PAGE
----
Persecution of orange-clad women absurd

Date: June 25, 2010
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23 June, Johannesburg. Yesterday, all criminal charges against the two women being tried for orchestrating the so-called orange dress “ambush marketing’ on 15 June were dropped. Media reports said that FIFA and Bavaria, the company associated with the orange dresses, reached an agreement that would remain undisclosed. While the outcome deserves applause, what has been quickly forgotten is the distress and embarrassment suffered by the two women, along with the 36 others pulled in by police for questioning.

“They were much traumatised,” said the pair’s lawyer Kobus Lowies, “They were treated by bullies.” While the women may now be free to enjoy the rest of the World Cup, it is unlikely that they will feel in the mood to do so, given their ordeal. These women made a long trip all the way to the stadium to cheer on their favorite team. The color of their dresses matched well with their national colors. In fact, the Dutch people are a little crazy about orange, and they wear it on public holidays and events like the World Cup.

Ambush marketing is a promotional tactic designed to associate a company, product, or service with a particular event, or to attract the attention of people attending the event, without payment made for an official sponsorship. For example, a business affiliates itself with a particular athlete or sports team, rather than paying to become an official Olympics sponsor. Successful ambush marketing diminishes the value of an official sponsorship. Media reports suggested that the women were all dressed in orange mini-dresses as part of a Bavaria beer promotion campaign back in the Netherlands.

FIFA does not allow ambush marketing; in fact, it is a criminal offence in South Africa. It is not the first time the beer brand has been the centre of controversy at a world cup. Four years ago in Germany, Dutch fans wearing Bavaria-branded orange lederhosen with a tail representing a lion were told to take the pants off at soccer matches. Many of the fans had nothing but their underwear underneath, forcing them to go into the matches without pants.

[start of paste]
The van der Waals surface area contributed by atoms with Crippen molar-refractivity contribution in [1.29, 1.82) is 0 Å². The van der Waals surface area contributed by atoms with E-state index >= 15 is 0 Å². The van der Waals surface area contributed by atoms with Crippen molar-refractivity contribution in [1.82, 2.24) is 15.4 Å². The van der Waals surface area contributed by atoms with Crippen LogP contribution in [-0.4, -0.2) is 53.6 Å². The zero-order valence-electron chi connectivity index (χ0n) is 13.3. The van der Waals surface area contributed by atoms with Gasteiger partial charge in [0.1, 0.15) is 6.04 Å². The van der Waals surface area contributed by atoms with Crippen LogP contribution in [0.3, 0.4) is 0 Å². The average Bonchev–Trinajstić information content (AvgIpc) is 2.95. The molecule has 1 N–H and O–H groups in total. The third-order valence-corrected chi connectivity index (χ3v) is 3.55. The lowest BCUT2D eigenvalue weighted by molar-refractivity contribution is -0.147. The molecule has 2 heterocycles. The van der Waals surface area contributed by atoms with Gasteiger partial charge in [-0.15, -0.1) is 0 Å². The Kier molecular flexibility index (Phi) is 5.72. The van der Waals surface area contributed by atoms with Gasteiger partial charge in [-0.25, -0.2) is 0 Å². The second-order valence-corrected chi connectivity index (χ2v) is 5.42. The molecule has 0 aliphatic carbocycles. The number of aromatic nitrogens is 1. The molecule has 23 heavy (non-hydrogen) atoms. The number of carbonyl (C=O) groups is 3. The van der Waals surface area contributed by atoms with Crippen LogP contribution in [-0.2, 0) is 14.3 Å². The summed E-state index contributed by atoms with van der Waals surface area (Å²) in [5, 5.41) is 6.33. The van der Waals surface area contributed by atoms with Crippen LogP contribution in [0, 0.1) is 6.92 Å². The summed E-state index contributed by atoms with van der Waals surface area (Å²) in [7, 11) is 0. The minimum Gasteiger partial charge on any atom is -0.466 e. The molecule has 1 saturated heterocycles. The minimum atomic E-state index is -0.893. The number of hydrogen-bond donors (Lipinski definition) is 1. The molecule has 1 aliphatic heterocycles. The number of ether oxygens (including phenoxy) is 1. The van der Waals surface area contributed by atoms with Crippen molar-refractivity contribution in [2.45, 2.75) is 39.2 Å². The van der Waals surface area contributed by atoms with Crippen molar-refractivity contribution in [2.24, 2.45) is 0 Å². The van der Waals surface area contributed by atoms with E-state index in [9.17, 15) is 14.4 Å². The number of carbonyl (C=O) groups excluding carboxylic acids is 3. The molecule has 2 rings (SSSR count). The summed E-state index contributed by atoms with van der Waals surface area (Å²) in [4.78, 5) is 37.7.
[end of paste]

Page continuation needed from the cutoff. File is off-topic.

The question is, was this ambush marketing? To put this into perspective, look at any game in which the Netherlands is on the pitch, the stadiums are a sea of orange. To suggest that the tiny little tag on the seam of 36 women’s dresses constitutes a marketing campaign for a giant like Bavaria seems a bit absurd.

There is no doubt, the dresses were nice and very fashionable; they were equal to the occasion. While the dresses may have been considered sexy and short, this is relative depending on the individual – and surely, each person has the right to choose their own style of dress. However, what promised to be a funny day ended up in horror for these unsuspecting women. A situation where women are harassed, humiliated, troubled and detained for their dressing is not acceptable.

Some commentators pointed out that raising alarms and taking these fans in for questioning was unthoughtful and lacked insight because it did more harm than good. The allegations gave the beer company much more media attention and publicity than the orange dresses, inspiring many to taste the beer. Before the arrest, only Dutch people knew the dresses are from the Bavaria Company, and now we all do.
The arrest and “criminal” charge was a disproportionate reaction. If FIFA wants to take a company to task for an illegal marketing action, they should start judicial procedures against the company and not against ordinary citizens walking around in orange dresses.

Were these women the only ones who were putting on orange outfits in that packed stadium? Or was this simply easier because they were women – would officials have been so quick to detain male spectators? This seems to be another form of harassment targeted towards women in particular.

While the criminal charges may be a thing of the past, what worries me is what the future holds. If this issue is not addressed properly, next time we will have our women being arrested for suspicious hairstyles or for the way their nails are done. Whoever at FIFA is responsible must consider that the World Cup should be an event for all people to support their teams without fear or risk of being threatened, interrogated or detained.

Gladys Muzirwa is a Programme Assistant with Gender Links. This article is part of the GL Opinion and Commentary Service.


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